Page To Screen, June 14, 2019 | Book Pulse

Remakes and continuations mark adapations this week. Naomi Wolf’s book is getting delayed by her publisher. Nicholas Sparks responds to the lawsuit claiming he "fostered a discriminatory environment." Dr. Sleep gets a trailer.

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Page to Screen

Re-makes and continuations mark adapations this week.

June 14

Shaft, based on the novel by Ernest Tidyman. Reviews | Trailer

DJ Cinderella, based on the book by Paula Pimenta. No reviews | Trailer

Leila, based on the book by Prayaag Akbar. Reviews (scroll down) | Trailer

Marvel’s Jessica Jones, based on the comics. No reviews | Trailer

Trinkets, based on the book by Kirsten Smith. Reviews (scroll down) | Trailer

June 16

Endeavour, based on the character created by Colin Dexter. Reviews | Trailer

June 17

Das Boot, based on the book by Lothar Gunther Buchheim. Reviews | Trailer


The NYT reviews Kathleen Hale Is a Crazy Stalker by Kathleen Hale (Grove Press): “her essays don’t contain an openness to understanding so much as a belief that we should all be allowed to be as mean as we want to be.” Also, The Death of Politics: How to Heal Our Frayed Republic After Trump by Peter Wehner (HarperOne): “a model of conscientious political engagement.” The paper surveys what is out new in paperback and runs the Children’s column.

The Washington Post reviews The Color Inside a Melon by John Domini (Dzanc Books): “functions as much as an assimilation novel as it does a noir. But it’s rhetorically offbeat as well.”

NPR reviews Giants of the Monsoon Forest: Living and Working with Elephants by Jacob Shell (W.W. Norton): “at once compelling and disturbing.” Also, Norco '80: The True Story of the Most Spectacular Bank Robbery in American History by Peter Houlahan (Counterpoint): “seems likely to be one of the best nonfiction books of the year.” Call Your Daughter Home by Deb Spera (Park Row: Harper): “succeeds in painting an atmospheric portrait of the pre-Depression South.”

Briefly Noted

The NYT has a reading list for after you have watched When They See Us.

HuffPost gathers “20 Books With LGBTQ Characters Your Kids Will Love.”

Bustle picks “22 New Books Set At The Beach To Read When You Can't Be There Yourself” and offers “Books You’ll Love This Summer, Based On Your Taste In Movies.”

Book Marks surveys “The Best Reviewed Books of the Week.”

EarlyWord posts the May GalleyChat Roundup.

Time features The Porpoise by Mark Haddon (Doubleday: Random House; LJ starred review) also The Capital by Robert Menasse, translated by Jamie Bulloch (Liveright: W.W. Norton). Time also interviews Larry Diamond, Ill Winds: Saving Democracy from Russian Rage, Chinese Ambition, and American Complacency (Penguin).

The New Yorker has much to say about The Porpoise by Mark Haddon (Doubleday: Random House; LJ starred review) too. Salman Rushdie considers Slaughterhouse-Five and there is a piece on Ellen Raskin’s The Westing Game as well.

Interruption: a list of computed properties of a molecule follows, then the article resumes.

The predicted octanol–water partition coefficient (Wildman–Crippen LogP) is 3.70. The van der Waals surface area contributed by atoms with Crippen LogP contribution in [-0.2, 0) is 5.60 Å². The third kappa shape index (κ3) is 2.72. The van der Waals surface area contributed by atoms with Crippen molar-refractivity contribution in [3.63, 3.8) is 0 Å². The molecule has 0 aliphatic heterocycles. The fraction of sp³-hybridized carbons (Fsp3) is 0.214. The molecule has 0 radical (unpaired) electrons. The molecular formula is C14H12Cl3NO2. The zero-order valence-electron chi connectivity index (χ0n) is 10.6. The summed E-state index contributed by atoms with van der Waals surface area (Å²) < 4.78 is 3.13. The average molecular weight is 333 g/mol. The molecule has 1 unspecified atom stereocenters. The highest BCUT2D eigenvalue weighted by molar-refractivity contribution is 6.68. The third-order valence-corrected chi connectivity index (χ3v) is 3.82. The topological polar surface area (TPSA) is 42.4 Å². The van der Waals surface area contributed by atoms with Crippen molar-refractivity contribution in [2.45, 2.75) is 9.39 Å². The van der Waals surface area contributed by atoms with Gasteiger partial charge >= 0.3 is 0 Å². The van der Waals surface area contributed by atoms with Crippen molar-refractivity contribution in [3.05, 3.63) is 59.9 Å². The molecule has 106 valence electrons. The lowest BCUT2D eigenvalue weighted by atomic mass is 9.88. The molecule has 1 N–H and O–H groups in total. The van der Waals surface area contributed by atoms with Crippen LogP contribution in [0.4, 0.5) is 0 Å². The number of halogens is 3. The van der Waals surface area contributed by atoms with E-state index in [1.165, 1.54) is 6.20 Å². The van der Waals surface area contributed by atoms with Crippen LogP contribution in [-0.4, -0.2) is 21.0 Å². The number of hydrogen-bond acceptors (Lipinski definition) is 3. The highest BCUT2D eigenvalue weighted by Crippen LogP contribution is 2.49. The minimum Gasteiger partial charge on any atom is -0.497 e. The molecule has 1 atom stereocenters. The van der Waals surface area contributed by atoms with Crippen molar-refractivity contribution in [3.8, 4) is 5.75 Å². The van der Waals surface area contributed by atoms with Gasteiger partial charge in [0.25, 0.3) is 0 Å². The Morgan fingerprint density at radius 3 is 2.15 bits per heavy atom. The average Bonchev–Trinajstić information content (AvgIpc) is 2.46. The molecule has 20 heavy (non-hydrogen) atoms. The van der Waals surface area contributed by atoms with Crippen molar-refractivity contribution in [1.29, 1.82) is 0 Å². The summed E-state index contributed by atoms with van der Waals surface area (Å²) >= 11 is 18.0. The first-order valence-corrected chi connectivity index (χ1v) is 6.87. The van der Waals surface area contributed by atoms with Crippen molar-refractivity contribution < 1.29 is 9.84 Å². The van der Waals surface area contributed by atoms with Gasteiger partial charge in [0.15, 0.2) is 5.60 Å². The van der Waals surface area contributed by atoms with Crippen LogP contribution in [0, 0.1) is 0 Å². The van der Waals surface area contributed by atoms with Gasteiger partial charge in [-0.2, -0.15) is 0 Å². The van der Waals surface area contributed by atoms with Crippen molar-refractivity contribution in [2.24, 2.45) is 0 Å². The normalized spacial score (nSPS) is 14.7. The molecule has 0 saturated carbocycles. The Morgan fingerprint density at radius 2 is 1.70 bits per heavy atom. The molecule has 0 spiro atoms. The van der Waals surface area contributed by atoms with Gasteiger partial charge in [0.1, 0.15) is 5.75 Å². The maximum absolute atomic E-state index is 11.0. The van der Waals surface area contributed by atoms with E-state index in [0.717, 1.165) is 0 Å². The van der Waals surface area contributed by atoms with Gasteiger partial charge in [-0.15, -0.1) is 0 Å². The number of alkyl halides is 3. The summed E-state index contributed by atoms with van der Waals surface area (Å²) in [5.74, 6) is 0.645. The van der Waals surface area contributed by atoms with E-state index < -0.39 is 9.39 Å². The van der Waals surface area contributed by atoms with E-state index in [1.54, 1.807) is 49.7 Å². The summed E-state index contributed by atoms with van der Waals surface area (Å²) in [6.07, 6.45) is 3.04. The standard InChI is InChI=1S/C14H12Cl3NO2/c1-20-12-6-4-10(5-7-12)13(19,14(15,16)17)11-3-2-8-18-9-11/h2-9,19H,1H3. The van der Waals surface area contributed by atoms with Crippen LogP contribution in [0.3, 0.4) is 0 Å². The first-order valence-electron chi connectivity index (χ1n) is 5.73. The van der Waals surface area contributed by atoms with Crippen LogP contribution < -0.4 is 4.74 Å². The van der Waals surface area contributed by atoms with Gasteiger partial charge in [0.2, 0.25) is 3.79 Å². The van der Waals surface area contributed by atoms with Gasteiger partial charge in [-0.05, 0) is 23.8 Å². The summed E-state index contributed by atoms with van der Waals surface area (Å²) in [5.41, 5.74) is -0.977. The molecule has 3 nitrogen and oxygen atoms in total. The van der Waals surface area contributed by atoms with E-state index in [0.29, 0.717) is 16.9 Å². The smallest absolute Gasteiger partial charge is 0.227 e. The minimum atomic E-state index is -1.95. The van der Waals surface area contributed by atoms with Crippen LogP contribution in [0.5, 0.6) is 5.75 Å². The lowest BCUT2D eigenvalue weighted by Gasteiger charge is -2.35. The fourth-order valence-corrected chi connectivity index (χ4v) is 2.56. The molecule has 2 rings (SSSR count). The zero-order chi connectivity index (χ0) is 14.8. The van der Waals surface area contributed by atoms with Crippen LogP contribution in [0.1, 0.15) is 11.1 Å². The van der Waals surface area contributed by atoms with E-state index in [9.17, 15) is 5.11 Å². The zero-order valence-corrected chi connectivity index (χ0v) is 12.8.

The Atlantic features Underland: A Deep Time Journey by Robert Macfarlane (W.W. Norton; LJ starred review).

Entertainment Weekly dives into comics with a look at the new Batman and Catwoman comic.  Also, a report on DC’s plans to bring back the Legion of Super-Heroes team.

Supreme Court Justice Neil Gorsuch wrote a book, and got a $225,000 advance for it. The Hill reports. A Republic, If You Can Keep It (Crown Forum: Random House) comes out this September.

In more forthcoming book news, Joe Scarborough of MSNBC’s Morning Joe is publishing This Ends Badly: How Donald Trump Conned America (Hachette). Pamela Paul, of the NYT, tweets the news.

PBS’s Canvas reports on Designing Victory by Robert P. Madison and Carlo Wolff (Act3).

NPR introduces its summer reading poll experts.

The Guardian interviews Joanne Ramos, The Farm (Random House).

The NYT goes “Inside The List” and “By the Book.”

Grub Street features Taffy Brodesser-Akner, Fleishman Is in Trouble (Random House) as part of its “Grub Street Diet” series.

Electric Lit has an essay on “How Stonewall Liberated Young Adult Literature Writers, publishers, and librarians brought the radical energy of the uprising into children's books.”

The winner and honor books from the Children’s & Teen Choice Book Awards are announced.

The Sunburst Award longlist is out, for “Excellence in Canadian Literature of the Fantastic.”

The Polari Book Prizes longlist are out. The award honors the “Powerful Purpose” of LGBT stories.

The Verge reports that Serial Box is continuing the story of Orphan Black as “an episodic novel with accompanying narration — with series star Tatiana Maslany set to narrate.”

Naomi Wolf’s book, Outrages: Sex, Censorship, and the Criminalization of Love (HMH), is delayed by her publisher, after questions about its accuracy. The NYT reports.

Nicholas Sparks speaks out about the lawsuit that claims he “fostered a discriminatory environment, even once allegedly banning students from forming an LGBT club” at the school he co-founded. Entertainment Weekly reports.

Publishers Weekly writes abou PubTechConnect’s "Book Lovers on the Internet: Connecting with Readers in Digital Ways."

The NYT has a story on the original manuscript for Mrs. Dalloway.

Authors on Air

Kate DiCamillo’s Flora and Ulysses: The Illuminated Adventures is set for the movies. Amie Kaufman and Jay Kristoff’s Aurora Rising gets optioned. Some of Anais Nin’s short stories are getting adapted. Deadline Hollywood reports.

Town & Country writes that Book Cub is getting a sequel.

CrimeReads picks “The Most Anticipated Crime Shows of Summer.” Many are book-based, including The Rook.

Dr. Sleep gets a trailer. The Hollywood Reporter writes about the adaptation.

Dan Abrams, Theodore Roosevelt for the Defense: The Courtroom Battle to Save His Legacy (Hanover Square Press: Harper), will be on with Stephen Colbert tonight.

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